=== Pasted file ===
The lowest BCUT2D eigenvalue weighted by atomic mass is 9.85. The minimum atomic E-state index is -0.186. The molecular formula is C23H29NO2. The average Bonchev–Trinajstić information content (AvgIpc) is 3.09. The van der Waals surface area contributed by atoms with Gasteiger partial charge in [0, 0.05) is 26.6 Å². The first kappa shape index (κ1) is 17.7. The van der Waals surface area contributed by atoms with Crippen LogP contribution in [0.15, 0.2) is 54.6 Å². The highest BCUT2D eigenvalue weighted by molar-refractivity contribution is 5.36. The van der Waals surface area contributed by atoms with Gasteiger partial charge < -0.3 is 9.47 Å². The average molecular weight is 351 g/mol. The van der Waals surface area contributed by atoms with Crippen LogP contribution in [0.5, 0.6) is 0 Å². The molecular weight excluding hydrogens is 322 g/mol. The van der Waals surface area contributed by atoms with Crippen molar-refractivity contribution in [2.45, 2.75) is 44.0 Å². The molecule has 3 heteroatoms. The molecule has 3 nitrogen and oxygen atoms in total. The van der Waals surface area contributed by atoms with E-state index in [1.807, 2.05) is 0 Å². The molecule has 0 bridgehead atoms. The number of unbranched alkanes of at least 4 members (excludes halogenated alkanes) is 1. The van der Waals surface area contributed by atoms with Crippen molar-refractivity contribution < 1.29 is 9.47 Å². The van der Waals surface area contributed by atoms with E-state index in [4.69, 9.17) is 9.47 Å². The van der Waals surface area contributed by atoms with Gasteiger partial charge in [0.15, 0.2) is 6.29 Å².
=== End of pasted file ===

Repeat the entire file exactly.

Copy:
The lowest BCUT2D eigenvalue weighted by atomic mass is 9.85. The minimum atomic E-state index is -0.186. The molecular formula is C23H29NO2. The average Bonchev–Trinajstić information content (AvgIpc) is 3.09. The van der Waals surface area contributed by atoms with Gasteiger partial charge in [0, 0.05) is 26.6 Å². The first kappa shape index (κ1) is 17.7. The van der Waals surface area contributed by atoms with Crippen LogP contribution in [0.15, 0.2) is 54.6 Å². The highest BCUT2D eigenvalue weighted by molar-refractivity contribution is 5.36. The van der Waals surface area contributed by atoms with Gasteiger partial charge < -0.3 is 9.47 Å². The average molecular weight is 351 g/mol. The van der Waals surface area contributed by atoms with Crippen LogP contribution in [0.5, 0.6) is 0 Å². The molecular weight excluding hydrogens is 322 g/mol. The van der Waals surface area contributed by atoms with Crippen molar-refractivity contribution in [2.45, 2.75) is 44.0 Å². The molecule has 3 heteroatoms. The molecule has 3 nitrogen and oxygen atoms in total. The van der Waals surface area contributed by atoms with E-state index in [1.807, 2.05) is 0 Å². The molecule has 0 bridgehead atoms. The number of unbranched alkanes of at least 4 members (excludes halogenated alkanes) is 1. The van der Waals surface area contributed by atoms with Crippen molar-refractivity contribution < 1.29 is 9.47 Å². The van der Waals surface area contributed by atoms with E-state index in [4.69, 9.17) is 9.47 Å². The van der Waals surface area contributed by atoms with Gasteiger partial charge in [0.15, 0.2) is 6.29 Å².